Foam Fingers, Fights and Ice: What happened to Manchester Storm?

What happened during the mid-90's when over 15,000 people would go to watch ice hockey on a Sunday?

By Ben Brown | 29 December 2020

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Back in 1991 a little company called EA Sports released a new game on the Sega Mega Drive, and it wouldn’t be until around 1995 that I would finally get the chance to play it. Sitting at my uncle’s house, I was mesmerised by NHL ’94 – it was fast, it was fun and above all else – it was violent.

You see, most people sat in their houses in the UK in the mid-90s certainly probably never even gave ice hockey a second thought. Except for the odd bloke with a Mega Drive or a fan of the Mighty Ducks films, it just wasn’t something we watched or even cared about – we were a nation of footy and rugby and not much else.

Interestingly enough though, Ice Hockey had slowly been gaining in popularity from the mid-80s, primarily in the North East and in Scotland where local teams comprised the British Hockey League, but it wasn’t until around 1995 when everything really kicked off.

I think its fair to say that ice hockey burst onto the scene in a massive way in the UK in the mid-90s – helped in part by the completion of a series of large American-style arenas – such as the newly opened Nynex Arena in Manchester.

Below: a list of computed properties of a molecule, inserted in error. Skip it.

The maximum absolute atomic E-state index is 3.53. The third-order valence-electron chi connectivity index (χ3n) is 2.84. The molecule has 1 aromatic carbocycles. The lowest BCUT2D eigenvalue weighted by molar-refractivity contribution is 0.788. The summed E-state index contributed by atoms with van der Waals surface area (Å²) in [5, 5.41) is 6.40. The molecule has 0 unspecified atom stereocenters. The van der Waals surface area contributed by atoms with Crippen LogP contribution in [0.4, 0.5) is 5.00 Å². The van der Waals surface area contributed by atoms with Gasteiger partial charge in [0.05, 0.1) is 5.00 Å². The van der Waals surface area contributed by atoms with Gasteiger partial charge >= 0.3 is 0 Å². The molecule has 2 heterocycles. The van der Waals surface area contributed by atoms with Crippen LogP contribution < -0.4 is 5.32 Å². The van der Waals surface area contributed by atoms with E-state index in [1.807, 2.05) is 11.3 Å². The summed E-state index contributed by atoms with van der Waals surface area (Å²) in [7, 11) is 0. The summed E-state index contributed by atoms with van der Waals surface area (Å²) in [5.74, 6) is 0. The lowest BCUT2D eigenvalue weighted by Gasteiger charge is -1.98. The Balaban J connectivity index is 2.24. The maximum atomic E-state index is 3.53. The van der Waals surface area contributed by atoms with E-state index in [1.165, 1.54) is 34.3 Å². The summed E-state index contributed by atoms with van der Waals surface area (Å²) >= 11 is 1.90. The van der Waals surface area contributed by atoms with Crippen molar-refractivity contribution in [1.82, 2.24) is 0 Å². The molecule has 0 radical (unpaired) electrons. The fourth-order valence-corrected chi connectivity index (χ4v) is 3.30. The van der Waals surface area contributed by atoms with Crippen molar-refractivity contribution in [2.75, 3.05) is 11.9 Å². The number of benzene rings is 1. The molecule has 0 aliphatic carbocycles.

I’m going to go on a bit of a tangent now and discuss Nynex a little bit for anyone who doesn’t know who they are. Basically they were a company that attempted to bring ‘cable’ to the UK, and they set about ripping up pavements across the nation to lay the wires and install a little green box to the external walls of people’s houses.

Ultimately they ran out of money and were bought up by Cable & Wireless, which then became NTL and then Virgin Media. Anyway, if you look hard enough you can still see the little green ‘Nynex’ boxes on people’s houses.

Who remembers Allsports!?

Back to ice hockey. So, a range of massive arenas were popping up across the country and they were used to host brand-new hockey teams, most noticeably the Sheffield Steelers and our very own Manchester Storm.

With teams filled with Canadian and American blokes called Troy, Chad, Kris and Blair, these new teams set about taking the sport into the big time, and with the help of the arenas and a welcoming public who were looking for something to do with the kids on a Sunday afternoon.

Manchester Storm almost straight away drew in the crowds, with a remarkable ten thousand punters turning up to their first ever match on September 15th 1995. Most people on that day were witness to a wholly new kind of sport, one which stopped a lot, featured plenty of audience interaction and was pretty violent – with fights and scuffles an impressively frequent occurrence.

It was all undeniably American, with hot dogs in everyone’s gob, pints of Budweiser being spilt in the aisles and pretty much every child having a stupid big foam finger on their hand – not just a throwback from the States but also a subtle reference to the TV show Gladiators who had taken the foam finger to dizzying new heights every Saturday on the telly. Never before had a piece of audience paraphernalia been so widely recognised, and it wasn’t until the vuvuzela in 2010 that it would be trumped.